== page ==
How to Interact with a Baby

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Just because your baby has yet to learn how to use words to communicate, it doesn’t mean that you can’t interact with your little one. You can engage your baby in all sorts of entertaining and engaging activities. These interactions are the foundation for social skills, language development and healthy attachment.

Things You'll Need

  • Books
  • Age-appropriate toys
  • Radio
  • Read to your baby. Grab a few books and situate her on your lap. Pull out colorful board books and let your baby gaze at the pictures. Textured books help stimulate her senses. You can use different voices for various characters in the story. Ask questions about the story, such as “Where is the kitty?” Then point and say, “There’s the kitty.” Label different objects as you go along.

  • Play age-appropriate games. For a newborn, you can hold brightly colored or patterned objects about a foot away from his face and slowly move it back and forth. Play copycat with him. Hold your 1- to 3-month old in front of a mirror and make faces with him. Play peek-a-boo while he’s in his crib or on the changing table. Lay on the floor with your 4- or 5-month-old while he has tummy time. Crawl around with your 6- to 8-month old or stack blocks with him. Set up little obstacle courses for your 8- to 12-month-old with pillows, cushions and blankets.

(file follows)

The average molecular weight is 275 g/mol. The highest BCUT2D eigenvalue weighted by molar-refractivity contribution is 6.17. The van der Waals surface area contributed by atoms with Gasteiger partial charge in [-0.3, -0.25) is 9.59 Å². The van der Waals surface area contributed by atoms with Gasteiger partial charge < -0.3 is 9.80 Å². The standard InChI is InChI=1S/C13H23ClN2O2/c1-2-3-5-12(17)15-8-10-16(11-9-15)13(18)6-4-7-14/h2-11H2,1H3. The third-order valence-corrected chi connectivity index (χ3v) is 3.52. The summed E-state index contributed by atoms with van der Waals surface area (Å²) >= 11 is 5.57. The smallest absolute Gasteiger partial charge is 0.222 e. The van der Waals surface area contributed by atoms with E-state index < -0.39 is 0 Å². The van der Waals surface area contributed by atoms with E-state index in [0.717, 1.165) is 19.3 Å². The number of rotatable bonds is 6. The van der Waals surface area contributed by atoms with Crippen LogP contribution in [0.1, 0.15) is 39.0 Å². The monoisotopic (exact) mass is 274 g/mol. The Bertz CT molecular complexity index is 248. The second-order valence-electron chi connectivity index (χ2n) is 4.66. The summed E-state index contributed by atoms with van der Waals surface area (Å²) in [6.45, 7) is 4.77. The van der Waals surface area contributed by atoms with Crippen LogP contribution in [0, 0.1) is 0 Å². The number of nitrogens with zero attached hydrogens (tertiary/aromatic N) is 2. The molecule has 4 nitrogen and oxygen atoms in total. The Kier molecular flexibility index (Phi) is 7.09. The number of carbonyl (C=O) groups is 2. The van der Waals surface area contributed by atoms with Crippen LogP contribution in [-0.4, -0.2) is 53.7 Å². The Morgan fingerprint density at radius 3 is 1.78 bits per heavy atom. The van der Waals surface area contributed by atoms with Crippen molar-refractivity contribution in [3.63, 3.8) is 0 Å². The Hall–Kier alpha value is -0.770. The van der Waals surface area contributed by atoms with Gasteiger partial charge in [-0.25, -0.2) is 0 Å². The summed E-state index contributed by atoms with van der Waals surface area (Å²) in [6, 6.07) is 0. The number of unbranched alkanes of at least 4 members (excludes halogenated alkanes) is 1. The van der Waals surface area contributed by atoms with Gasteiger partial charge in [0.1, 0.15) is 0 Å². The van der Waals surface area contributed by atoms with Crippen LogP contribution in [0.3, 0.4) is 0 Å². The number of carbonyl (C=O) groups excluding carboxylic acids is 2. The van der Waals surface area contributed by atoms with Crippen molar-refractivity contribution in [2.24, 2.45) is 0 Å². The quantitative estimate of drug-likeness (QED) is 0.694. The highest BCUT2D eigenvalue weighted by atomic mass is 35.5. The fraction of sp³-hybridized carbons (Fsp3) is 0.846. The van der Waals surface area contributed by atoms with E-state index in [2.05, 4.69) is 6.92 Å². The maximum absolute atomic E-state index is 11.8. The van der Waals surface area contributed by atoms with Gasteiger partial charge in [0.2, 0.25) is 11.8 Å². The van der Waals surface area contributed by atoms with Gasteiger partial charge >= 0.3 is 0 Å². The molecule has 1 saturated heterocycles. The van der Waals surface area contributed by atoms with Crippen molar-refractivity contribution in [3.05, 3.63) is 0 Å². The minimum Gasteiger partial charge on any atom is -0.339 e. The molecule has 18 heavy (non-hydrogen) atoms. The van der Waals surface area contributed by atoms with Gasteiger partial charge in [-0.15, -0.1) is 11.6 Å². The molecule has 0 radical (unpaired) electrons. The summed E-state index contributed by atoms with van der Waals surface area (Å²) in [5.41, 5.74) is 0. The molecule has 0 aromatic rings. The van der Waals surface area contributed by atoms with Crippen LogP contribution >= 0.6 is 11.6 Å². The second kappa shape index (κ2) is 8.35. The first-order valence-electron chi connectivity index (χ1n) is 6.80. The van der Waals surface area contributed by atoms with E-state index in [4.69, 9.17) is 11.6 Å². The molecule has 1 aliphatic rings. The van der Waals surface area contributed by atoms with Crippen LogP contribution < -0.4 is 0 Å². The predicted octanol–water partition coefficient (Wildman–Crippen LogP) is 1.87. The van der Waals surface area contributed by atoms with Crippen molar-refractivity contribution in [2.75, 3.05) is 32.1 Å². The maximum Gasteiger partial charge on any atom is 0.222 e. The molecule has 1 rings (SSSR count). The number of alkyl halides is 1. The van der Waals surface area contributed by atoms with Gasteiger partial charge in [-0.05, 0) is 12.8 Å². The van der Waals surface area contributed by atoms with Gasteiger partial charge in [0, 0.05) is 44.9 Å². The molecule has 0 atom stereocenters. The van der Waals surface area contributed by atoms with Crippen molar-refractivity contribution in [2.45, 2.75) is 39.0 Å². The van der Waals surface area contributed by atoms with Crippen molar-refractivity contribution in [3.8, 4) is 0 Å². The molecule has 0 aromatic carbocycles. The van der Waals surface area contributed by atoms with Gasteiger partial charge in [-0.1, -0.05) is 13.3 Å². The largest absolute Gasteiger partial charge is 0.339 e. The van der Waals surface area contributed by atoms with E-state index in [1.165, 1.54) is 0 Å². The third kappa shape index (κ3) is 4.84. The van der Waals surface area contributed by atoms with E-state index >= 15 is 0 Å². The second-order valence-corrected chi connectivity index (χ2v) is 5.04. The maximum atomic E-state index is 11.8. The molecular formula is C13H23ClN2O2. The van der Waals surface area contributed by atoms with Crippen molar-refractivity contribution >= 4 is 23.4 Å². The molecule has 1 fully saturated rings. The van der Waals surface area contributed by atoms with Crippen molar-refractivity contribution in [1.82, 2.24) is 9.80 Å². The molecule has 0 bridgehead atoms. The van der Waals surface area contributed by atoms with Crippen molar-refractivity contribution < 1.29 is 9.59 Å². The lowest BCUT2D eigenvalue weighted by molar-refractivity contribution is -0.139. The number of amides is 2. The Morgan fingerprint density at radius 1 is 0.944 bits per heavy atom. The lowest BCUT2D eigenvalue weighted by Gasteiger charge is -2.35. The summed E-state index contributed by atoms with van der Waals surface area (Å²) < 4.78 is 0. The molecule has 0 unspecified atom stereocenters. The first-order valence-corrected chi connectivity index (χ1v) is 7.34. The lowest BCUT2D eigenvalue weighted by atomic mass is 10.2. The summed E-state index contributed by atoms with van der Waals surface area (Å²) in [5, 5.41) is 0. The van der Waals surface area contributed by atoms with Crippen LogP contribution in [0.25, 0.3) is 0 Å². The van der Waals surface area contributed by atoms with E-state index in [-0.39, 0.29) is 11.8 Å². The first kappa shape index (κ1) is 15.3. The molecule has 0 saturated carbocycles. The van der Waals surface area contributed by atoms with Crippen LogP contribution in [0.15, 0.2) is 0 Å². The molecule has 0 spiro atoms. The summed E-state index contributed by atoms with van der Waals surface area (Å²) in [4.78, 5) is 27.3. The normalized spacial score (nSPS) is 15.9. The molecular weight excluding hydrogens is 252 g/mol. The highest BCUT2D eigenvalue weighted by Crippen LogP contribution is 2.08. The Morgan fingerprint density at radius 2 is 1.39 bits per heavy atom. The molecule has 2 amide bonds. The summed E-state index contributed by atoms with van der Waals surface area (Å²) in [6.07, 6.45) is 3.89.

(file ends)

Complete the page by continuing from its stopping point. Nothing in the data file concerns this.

• Sing and dance with your little one. Put some music on at a low to medium volume and sway back and forth with your baby in your arms. Always support her head and neck during this activity. Sing along with the music or sing your own songs. Your baby will simply enjoy hearing the sound of your voice, so don't worry about your singing ability -- she won't judge you if you miss a note or two.

  • Transform everyday duties into exciting activities. Make faces at him and talk about daily life as you change his diaper or feed him. Pat his feet and hands together as you change his clothes. Go ahead and pull out the silly noises when you feed him, such as a spoon airplane going in for a landing.

References

  • Photo Credit Polka Dot Images/Polka Dot/Getty Images
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